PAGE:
She subsequently wrote an autobiography entitled ‘’Babydoll: An Autobiography’’ in 1983.
Having returned to American movies and theatre, Baker played a wide range of characters – from naïve to bold and flamboyant ones, including Eleanor Crisp in ‘’Kindergarten Cop’’ in 1990, which was a huge success. In the following years, Baker played supporting roles in plenty movies, before eventually retiring in 2003.
In her personal life, Baker has been married three times, firstly in 1953 to Louie Ritter but which lasted less than a year. From her second marriage to Jack Garfein (1955-69), she has two children. She was thirdly married to British actor Donald Burton from 1978 until his death in 2007.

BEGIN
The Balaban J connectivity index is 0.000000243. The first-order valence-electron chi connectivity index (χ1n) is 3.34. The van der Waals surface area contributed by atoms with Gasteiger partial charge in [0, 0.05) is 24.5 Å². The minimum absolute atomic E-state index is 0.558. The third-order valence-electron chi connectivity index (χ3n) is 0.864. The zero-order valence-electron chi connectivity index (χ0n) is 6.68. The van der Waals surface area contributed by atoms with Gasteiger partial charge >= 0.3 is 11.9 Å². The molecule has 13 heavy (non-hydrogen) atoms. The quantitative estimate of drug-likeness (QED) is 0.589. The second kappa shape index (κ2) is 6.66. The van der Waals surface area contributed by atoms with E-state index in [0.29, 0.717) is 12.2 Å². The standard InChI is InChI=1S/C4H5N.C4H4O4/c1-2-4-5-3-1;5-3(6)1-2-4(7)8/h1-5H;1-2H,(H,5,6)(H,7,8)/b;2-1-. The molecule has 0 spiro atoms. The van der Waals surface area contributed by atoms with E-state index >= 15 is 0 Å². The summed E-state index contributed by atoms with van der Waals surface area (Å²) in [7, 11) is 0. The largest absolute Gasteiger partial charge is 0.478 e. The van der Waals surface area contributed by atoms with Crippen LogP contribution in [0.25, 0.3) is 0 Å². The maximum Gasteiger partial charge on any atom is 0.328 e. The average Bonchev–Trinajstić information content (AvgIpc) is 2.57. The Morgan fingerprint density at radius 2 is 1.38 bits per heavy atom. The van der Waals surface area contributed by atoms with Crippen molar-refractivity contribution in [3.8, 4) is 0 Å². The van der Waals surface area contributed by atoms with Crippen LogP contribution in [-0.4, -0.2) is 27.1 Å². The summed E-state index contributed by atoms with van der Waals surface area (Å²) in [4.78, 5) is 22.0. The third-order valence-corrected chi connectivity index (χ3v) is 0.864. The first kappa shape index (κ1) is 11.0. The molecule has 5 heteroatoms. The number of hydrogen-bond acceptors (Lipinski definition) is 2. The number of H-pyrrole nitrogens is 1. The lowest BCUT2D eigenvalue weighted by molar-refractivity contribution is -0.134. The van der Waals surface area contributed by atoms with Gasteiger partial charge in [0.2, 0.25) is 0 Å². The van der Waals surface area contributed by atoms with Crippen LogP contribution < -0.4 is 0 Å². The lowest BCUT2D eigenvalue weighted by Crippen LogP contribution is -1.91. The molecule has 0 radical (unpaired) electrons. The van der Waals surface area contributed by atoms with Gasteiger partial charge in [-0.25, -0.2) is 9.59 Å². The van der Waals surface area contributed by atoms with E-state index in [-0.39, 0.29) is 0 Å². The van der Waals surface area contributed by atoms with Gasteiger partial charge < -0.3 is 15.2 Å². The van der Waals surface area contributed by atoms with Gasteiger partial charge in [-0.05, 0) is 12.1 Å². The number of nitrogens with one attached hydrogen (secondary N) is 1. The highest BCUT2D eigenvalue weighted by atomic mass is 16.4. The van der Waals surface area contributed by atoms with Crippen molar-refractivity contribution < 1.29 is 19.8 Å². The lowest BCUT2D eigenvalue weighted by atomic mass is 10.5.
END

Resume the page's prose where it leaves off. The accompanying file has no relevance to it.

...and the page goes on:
Visited USS Ticonderoga CV-14 with Bob Hope as part of his morale boosting visits for the soldiers, sailors and airmen during the Vietnam War in 1965.
Received a career Lifetime Achievement Award at the 2011 Hoboken International Film Festival.
Received the National Arts Club Medal of Honor in New York City in 2009.
She became a nightclub dancer to raise money for her tuition at the Actors Studio.
Though it may only be studio hype, in 1964 an African Masai chieftain reportedly was so fascinated by Baker that he offered 150 cows, 200 goats and sheep, and $750 for her while she was on location in Kenya for Mister Moses (1965).
While in Hollywood to test for Giant (1956), director Nicholas Ray met with her on James Dean's suggestion to discuss playing the role of Judy in Rebel Without a Cause (1955). Baker's new husband Jack Garfein insisted that she return to New York once the test was shot, and negotiations were broken off.